The following four timelines show the geologic time scale. The first shows the entire time from the formation of the Earth to the present, but this compresses the most recent eon. Therefore the second scale shows the most recent eon with an expanded scale. The second scale compresses the most recent era, so the most recent era is expanded in the third scale. Since the Quaternary is a very short period with short epochs, it is further expanded in the fourth scale. The second, third, and fourth timelines are therefore each subsections of their preceding timeline as indicated by asterisks. The Holocene (the latest epoch) is too small to be shown clearly on the third timeline on the right, another reason for expanding the fourth scale. The Pleistocene (P) epoch. Q stands for the Quaternary period.

Siderian Rhyacian Orosirian Statherian Calymmian Ectasian Stenian Tonian Cryogenian Ediacaran Eoarchean Paleoarchean Mesoarchean Neoarchean Paleoproterozoic Mesoproterozoic Neoproterozoic Paleozoic Mesozoic Cenozoic Hadean Archean Proterozoic Phanerozoic Precambrian

Cambrian Ordovician Silurian Devonian Carboniferous Permian Triassic Jurassic Cretaceous Paleogene Neogene Quaternary Paleozoic Mesozoic Cenozoic Phanerozoic

Paleocene Eocene Oligocene Miocene Pliocene Pleistocene Holocene Paleogene Neogene Quaternary Cenozoic

Gelasian Calabrian Pleistocene Pleistocene Pleistocene Holocene Quaternary

Millions of Years





People appear.




The Oligocene Epoch covers 34 - 23 Mya.[5]

"As the Earth began to cool, the tropical plants that had previously been found relatively widespread began to recede towards the equator where it was still warm. The general tropical plants began a transition to more forest like areas. The first grasses also appeared in the late Oligocene. The appearance of these grasses led to to evolution of various herbivore animals. With bodies low to the ground, animals would take advantage of the new grasses that appeared."[5]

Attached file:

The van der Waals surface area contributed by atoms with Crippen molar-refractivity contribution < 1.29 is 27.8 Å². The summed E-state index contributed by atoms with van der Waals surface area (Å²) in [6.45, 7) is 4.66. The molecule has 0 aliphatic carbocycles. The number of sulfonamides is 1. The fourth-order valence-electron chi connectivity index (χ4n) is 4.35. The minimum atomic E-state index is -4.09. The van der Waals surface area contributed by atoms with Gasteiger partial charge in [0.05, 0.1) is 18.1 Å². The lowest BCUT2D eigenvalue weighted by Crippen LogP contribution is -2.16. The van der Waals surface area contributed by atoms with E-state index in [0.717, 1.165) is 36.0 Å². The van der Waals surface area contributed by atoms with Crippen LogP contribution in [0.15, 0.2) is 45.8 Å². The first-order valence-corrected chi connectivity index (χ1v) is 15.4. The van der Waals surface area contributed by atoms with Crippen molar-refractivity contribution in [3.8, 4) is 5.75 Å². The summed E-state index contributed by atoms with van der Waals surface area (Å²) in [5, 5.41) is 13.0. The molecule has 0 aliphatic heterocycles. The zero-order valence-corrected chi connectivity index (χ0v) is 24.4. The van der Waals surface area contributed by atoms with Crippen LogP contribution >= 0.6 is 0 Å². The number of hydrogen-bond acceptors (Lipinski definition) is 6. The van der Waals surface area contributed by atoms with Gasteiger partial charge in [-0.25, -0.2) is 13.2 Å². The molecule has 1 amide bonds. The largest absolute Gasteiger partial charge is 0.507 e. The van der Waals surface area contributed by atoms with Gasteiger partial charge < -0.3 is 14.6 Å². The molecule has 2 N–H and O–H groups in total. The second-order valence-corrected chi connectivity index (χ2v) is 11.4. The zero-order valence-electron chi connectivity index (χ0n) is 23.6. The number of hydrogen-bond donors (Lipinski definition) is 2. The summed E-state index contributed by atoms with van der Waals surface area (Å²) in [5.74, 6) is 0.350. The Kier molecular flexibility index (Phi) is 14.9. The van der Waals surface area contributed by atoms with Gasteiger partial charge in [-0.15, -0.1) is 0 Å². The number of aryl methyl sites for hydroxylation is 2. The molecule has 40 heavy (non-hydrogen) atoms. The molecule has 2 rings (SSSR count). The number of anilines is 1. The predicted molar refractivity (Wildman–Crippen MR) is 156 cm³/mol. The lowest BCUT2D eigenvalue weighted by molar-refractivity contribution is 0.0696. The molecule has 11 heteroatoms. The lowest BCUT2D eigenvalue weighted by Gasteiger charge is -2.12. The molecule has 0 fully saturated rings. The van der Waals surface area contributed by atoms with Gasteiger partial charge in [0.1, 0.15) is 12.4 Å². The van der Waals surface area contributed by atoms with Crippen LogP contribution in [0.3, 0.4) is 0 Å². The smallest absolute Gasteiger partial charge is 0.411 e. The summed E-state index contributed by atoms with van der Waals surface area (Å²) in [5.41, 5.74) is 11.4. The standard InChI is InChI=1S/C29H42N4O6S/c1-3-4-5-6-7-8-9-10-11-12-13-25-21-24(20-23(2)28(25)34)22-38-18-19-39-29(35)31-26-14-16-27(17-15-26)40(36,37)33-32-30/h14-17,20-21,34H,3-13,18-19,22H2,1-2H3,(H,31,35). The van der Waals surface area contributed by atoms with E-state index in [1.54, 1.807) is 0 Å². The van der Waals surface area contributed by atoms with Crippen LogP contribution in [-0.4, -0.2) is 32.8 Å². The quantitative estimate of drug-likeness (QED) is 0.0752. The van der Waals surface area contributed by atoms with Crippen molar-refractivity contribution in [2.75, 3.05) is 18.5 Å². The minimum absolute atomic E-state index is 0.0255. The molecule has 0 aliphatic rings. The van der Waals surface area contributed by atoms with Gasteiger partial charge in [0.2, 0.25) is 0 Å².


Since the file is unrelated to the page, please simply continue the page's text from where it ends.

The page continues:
After the dinosaurs became extinct, the Cenozoic began.


"The Cretaceous period is the third and final period in the Mesozoic Era. It began 145.5 million years ago after the Jurassic Period and ended 65.5 million years ago, before the Paleogene Period of the Cenozoic Era."[6]


This is an example of Neophyllites antecedens showing suture marks. Credit: Günter Knittel.

"The Jurassic Period takes place after the Triassic Period and before the Cretaceous Period. This period is well known for the reign of the dinosaurs of its time and the global tropical landscape."[7]

"The Jurassic is a geologic period and system that extends from about 199.6±0.6 Ma (million years ago) to 145.5±4 Ma; that is, from the end of the Triassic to the beginning of the Cretaceous. The Jurassic constitutes the middle period of the Mesozoic Era, also known as the Age of Reptiles. The start of the period is marked by the major Triassic–Jurassic extinction event. However, the end of the period did not witness any major extinction event."[8]


Leioceras opalinum, Graphoceratidae; has a diameter: 4.5 cm; Lower Aalenian, Middle Jurassic; between Ohmenhausen and Reutlingen, Germany. Credit: H. Zell.

Leioceras opalinum is an ammonite from the Aalenian.


Psiloceras spelae tirolicum has its first occurrence at the Triassic-Jurassic boundary as geochron for the base of the Jurassic. Credit: Axel von Hillebrandt et al.
Fossil shell of Psiloceras planorbis from Germany, on display at Galerie de paléontologie et d'anatomie comparée in Paris. Credit: Hectonichus.
This is an example of Psiloceras psilonotum from the Hettangian. Credit: Günter Knittel.

Psiloceras psilonotum, Psiloceras spelae tirolicum and Psiloceras planorbis are from the Hettangian.


This is an example of Psiloceras tilmanni from the Jurassic. Credit: Günter Knittel.

Although the example of Psiloceras tilmanni is from the Jurassic. Its lowest occurrence is in the New York Canyon section of Nevada USA which may be Triassic.